The positions are reportedly created based on “logical sequence”, and not necessarily on the job’s demands or complexity For instance, it is the norm within the local government employment hierarchy that the position below that of a Council chair is the CEO , there comes the treasurer, engineer  and so forth. No assessment is performed to determine the need of each posts being there. This suggests that public funds are being used to maintain a bureaucratic hierarchy, rather than being utilised for funding personnel who are appropriately skilled for the achievement of project-specific service delivery objectives.

One of the reasons identified as a contributing factor to the skills shortages is the fact that senior local government appointments seem to be based on whether the appointees support the political direction of the government or ruling party, and not necessarily on their qualifications, skills and experience There seem to be politically motivated interferences in the recruitment processes of the local government sphere, manifesting as a disregard for the candidate’s technical competence .

Various studies acknowledge that the local authorities have enough guidelines, legislation and regulations in place to operate ethically, efficiently and effectively, if motivated to do so, and that the unethical behaviour is mainly attributed to non-compliance with such laws and regulations.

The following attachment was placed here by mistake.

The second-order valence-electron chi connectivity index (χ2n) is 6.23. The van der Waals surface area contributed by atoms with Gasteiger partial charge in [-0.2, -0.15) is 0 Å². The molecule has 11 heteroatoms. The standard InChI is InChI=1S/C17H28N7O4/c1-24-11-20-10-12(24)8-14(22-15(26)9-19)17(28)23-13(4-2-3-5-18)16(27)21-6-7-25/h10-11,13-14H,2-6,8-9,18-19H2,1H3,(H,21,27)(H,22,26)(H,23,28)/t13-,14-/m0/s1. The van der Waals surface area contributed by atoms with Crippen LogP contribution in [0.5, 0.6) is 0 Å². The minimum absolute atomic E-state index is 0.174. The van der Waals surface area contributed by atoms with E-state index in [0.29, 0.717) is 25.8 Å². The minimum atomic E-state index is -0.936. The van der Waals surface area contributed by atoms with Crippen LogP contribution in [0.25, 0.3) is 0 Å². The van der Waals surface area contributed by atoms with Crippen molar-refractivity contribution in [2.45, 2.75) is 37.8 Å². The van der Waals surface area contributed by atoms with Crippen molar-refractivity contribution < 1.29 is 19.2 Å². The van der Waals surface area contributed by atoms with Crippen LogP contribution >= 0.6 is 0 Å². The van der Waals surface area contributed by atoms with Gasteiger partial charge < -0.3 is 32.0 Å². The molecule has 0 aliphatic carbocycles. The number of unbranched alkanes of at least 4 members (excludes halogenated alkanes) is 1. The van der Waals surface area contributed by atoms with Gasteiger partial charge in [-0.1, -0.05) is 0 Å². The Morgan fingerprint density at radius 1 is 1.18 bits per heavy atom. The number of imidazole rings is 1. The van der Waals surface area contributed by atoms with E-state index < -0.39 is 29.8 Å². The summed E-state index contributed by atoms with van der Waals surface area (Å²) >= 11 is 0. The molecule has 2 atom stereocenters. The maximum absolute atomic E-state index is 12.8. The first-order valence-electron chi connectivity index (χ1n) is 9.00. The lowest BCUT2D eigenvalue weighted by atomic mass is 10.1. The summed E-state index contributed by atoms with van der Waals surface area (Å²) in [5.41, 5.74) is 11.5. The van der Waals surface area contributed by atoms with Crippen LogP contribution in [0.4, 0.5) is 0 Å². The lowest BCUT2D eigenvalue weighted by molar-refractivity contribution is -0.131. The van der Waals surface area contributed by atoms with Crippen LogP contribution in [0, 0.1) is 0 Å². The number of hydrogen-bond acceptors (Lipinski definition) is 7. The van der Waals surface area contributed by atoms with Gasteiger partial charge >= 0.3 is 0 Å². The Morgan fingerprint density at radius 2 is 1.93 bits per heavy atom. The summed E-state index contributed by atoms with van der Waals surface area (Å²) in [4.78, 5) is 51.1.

For example, the councils have acts that clearly spells out the procedure for recruiting employees. However, I believe the issue of employing the locals in local authorities rather than putting emphasis on the qualifications and competence have led to the failure of local authorities.

The emphasis on recruiting locals rather than the real technocrats puts the councils at heightened risk of appointing potentially unethical applicants who may be involved in fraudulent and corrupt activities. The absence of adequate internal controls within the financial management systems of the local government functions certainly contributes to increasing this rate of fraud and corruption.

Witness Dlamini, is a third year student at the National university of science and technology (NUST), currently working at NKAYI RDC, passionate about social justice, environmental management & community development issues